A pay slip may be provided in either:
1) A physical format or
2) An electronic copy that the worker can access and print.
Who is entitled to this?
The statutory right to receive an itemised payslip has been extended to all ‘workers’.
This right currently only applies to employees; a sub-category of workers.
You can establish whether a person is a worker on the official UK government website under the ‘Employment Status’ section.
Are there any exclusions?
Yes – Members of the armed forces or merchant sea men and women are excluded from these changes.
What new information should I expect to see on a pay slip?
Additional information must be shown on a pay slip for workers whose pay varies depending on the number of hours they have worked.
Where this applies, the amount of time worked must be shown clearly.
For example, where a worker has a fixed salary each month, but works variable overtime with additional pay at an hourly rate, only the hours of overtime need to be presented.
If a worker’s pay does not vary by time worked, there is no need to include an hourly figure to account for variations in pay caused by taking unpaid leave or being on statutory sick pay.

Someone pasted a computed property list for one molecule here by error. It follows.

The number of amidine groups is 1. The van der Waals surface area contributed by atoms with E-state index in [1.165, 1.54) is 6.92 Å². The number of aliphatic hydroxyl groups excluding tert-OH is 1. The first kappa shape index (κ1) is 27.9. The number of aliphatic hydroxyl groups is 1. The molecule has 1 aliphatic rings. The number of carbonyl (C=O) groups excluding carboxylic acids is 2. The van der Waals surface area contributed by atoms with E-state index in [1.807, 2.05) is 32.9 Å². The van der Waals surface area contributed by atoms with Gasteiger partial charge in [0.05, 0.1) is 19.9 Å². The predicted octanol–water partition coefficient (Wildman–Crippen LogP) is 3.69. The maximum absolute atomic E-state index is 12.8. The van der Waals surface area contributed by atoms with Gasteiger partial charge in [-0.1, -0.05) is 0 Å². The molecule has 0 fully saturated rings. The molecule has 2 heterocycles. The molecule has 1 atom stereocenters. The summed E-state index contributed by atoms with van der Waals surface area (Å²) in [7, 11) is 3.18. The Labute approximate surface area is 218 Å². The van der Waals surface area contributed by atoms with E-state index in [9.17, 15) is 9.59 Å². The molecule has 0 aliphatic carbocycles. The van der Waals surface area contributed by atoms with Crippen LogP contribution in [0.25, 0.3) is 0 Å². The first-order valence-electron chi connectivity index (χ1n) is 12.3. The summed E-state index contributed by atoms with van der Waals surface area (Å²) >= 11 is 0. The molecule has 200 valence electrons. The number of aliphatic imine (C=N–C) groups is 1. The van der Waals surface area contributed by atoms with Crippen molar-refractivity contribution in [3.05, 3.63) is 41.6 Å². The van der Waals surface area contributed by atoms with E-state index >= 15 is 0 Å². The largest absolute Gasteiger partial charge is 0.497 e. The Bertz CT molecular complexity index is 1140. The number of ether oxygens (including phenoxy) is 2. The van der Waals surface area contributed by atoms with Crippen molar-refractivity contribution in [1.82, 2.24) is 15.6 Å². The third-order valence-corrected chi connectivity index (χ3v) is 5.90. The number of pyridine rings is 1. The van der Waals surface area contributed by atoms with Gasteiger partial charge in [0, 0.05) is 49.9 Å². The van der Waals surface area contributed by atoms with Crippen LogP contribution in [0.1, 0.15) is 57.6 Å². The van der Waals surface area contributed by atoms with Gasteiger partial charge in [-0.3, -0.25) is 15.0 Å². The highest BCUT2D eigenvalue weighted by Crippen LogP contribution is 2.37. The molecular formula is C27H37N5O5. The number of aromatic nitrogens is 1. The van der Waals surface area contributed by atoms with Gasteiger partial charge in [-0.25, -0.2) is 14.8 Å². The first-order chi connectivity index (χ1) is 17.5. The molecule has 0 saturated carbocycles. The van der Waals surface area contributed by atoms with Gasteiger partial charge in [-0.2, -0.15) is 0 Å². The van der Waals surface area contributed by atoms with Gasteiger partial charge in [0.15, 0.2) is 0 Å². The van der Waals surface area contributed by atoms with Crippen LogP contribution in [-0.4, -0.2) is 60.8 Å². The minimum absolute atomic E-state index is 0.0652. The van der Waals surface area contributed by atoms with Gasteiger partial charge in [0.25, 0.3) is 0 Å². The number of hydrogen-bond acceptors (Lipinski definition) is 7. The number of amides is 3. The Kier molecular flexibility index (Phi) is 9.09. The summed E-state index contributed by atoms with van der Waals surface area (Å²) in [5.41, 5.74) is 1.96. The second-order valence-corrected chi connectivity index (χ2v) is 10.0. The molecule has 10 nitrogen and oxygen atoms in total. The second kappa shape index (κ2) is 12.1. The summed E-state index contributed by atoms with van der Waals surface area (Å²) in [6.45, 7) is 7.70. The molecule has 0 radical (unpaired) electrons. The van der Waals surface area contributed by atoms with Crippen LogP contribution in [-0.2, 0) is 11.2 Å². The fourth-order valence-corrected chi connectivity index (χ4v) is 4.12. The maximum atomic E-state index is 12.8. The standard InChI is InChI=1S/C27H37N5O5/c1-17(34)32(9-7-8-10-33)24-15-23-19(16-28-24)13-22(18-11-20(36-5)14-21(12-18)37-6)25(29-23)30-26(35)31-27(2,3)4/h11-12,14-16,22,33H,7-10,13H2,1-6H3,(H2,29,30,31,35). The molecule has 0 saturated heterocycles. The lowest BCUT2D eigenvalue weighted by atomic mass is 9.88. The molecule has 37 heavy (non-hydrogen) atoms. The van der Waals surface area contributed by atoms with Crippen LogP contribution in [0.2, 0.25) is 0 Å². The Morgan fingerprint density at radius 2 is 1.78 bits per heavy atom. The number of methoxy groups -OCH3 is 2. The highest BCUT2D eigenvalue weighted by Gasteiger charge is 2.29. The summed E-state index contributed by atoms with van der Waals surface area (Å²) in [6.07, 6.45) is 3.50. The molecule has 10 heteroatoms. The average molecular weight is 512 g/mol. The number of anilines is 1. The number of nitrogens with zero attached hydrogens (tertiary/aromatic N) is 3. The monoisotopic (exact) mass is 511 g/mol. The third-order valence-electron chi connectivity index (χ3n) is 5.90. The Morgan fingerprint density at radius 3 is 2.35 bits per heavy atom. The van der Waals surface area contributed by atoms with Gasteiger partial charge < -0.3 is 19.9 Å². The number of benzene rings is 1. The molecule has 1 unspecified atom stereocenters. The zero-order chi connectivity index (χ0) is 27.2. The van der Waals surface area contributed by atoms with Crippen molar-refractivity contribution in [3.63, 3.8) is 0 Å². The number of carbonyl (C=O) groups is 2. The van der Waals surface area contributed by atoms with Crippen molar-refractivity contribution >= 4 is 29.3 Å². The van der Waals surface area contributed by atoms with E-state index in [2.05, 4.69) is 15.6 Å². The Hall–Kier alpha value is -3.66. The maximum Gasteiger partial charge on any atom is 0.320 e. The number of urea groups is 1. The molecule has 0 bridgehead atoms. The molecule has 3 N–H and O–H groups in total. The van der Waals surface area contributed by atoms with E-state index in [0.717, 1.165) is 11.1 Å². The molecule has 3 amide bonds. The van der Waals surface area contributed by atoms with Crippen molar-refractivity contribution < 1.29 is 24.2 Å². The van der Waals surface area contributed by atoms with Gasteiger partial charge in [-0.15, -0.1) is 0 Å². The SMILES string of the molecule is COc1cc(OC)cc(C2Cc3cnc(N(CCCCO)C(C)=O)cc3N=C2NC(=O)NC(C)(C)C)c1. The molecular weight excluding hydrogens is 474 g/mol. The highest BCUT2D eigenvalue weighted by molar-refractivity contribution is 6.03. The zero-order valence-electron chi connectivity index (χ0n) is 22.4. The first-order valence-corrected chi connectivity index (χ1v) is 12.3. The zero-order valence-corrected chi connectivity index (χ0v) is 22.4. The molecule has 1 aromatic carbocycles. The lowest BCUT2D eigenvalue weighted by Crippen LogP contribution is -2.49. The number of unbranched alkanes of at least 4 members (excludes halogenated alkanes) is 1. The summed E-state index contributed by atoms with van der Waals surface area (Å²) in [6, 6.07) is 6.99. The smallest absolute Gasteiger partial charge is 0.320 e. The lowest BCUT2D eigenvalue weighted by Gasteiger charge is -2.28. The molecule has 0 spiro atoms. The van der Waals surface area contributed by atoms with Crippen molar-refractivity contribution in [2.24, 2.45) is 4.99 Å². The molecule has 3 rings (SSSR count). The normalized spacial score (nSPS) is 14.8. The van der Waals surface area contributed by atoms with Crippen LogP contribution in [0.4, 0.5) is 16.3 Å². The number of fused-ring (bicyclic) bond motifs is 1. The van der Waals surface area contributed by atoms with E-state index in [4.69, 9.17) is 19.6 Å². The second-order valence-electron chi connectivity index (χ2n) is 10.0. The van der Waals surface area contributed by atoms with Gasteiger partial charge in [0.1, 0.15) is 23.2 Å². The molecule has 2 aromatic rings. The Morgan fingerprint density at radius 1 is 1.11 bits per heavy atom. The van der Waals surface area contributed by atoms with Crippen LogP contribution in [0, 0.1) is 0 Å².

However, if an employee is paid according to the time worked and takes unpaid leave or receives statutory sick pay, any hours they did work will still need to be included on their pay slip.
What are the consequences of non-compliance?
If a worker thinks they have not received a pay slip, or their pay slip is missing the required information, they may bring a claim before an Employment Tribunal.
Where can I find out more information?
You can read more about the new changes to pay slip requirements on the UK official government website under ‘Payslips’.
Starting from June 1st 2019, the highly anticipated flexibilisation of parental leave and leave for medical assistance comes into effect in Belgium.
Parental leave- what are the new changes?
The introduction of the 1/10th parental leave.
Under this new legislation, an employee with children younger than 12 years old (21 for a child with a disability) can take parental leave under certain conditions. The employee now has the option to reduce their working time by 20%, by half or even full time.
This new law brings an additional option for full time employees to reduce their activities by 1/10th and to take parental leave by either half a day per week or a full day every fortnight.
This specific working time reduction can be applied for 40 months in total, to be taken in periods of 10, 20, 30 or 40 months.